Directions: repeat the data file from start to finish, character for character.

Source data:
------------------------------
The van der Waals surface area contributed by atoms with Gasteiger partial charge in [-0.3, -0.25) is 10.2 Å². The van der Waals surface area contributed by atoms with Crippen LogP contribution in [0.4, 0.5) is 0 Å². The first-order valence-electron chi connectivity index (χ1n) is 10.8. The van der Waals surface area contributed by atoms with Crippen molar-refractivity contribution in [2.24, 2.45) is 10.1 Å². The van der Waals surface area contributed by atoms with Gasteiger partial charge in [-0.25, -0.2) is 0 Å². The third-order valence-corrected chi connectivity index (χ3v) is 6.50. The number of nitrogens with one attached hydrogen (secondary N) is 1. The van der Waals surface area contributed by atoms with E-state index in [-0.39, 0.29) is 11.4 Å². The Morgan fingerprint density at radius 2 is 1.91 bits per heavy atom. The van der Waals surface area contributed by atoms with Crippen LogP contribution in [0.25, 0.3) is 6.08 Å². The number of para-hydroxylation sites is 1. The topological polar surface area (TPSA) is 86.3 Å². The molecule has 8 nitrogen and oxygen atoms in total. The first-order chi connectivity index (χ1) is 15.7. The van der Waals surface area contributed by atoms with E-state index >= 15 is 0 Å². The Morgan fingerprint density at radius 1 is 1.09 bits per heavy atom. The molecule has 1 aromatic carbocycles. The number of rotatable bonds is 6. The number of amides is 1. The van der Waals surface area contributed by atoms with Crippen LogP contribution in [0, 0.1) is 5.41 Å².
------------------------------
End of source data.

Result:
The van der Waals surface area contributed by atoms with Gasteiger partial charge in [-0.3, -0.25) is 10.2 Å². The van der Waals surface area contributed by atoms with Crippen LogP contribution in [0.4, 0.5) is 0 Å². The first-order valence-electron chi connectivity index (χ1n) is 10.8. The van der Waals surface area contributed by atoms with Crippen molar-refractivity contribution in [2.24, 2.45) is 10.1 Å². The van der Waals surface area contributed by atoms with Gasteiger partial charge in [-0.25, -0.2) is 0 Å². The third-order valence-corrected chi connectivity index (χ3v) is 6.50. The number of nitrogens with one attached hydrogen (secondary N) is 1. The van der Waals surface area contributed by atoms with E-state index in [-0.39, 0.29) is 11.4 Å². The Morgan fingerprint density at radius 2 is 1.91 bits per heavy atom. The van der Waals surface area contributed by atoms with Crippen LogP contribution in [0.25, 0.3) is 6.08 Å². The number of para-hydroxylation sites is 1. The topological polar surface area (TPSA) is 86.3 Å². The molecule has 8 nitrogen and oxygen atoms in total. The first-order chi connectivity index (χ1) is 15.7. The van der Waals surface area contributed by atoms with E-state index >= 15 is 0 Å². The Morgan fingerprint density at radius 1 is 1.09 bits per heavy atom. The molecule has 1 aromatic carbocycles. The number of rotatable bonds is 6. The number of amides is 1. The van der Waals surface area contributed by atoms with Crippen LogP contribution in [0, 0.1) is 5.41 Å².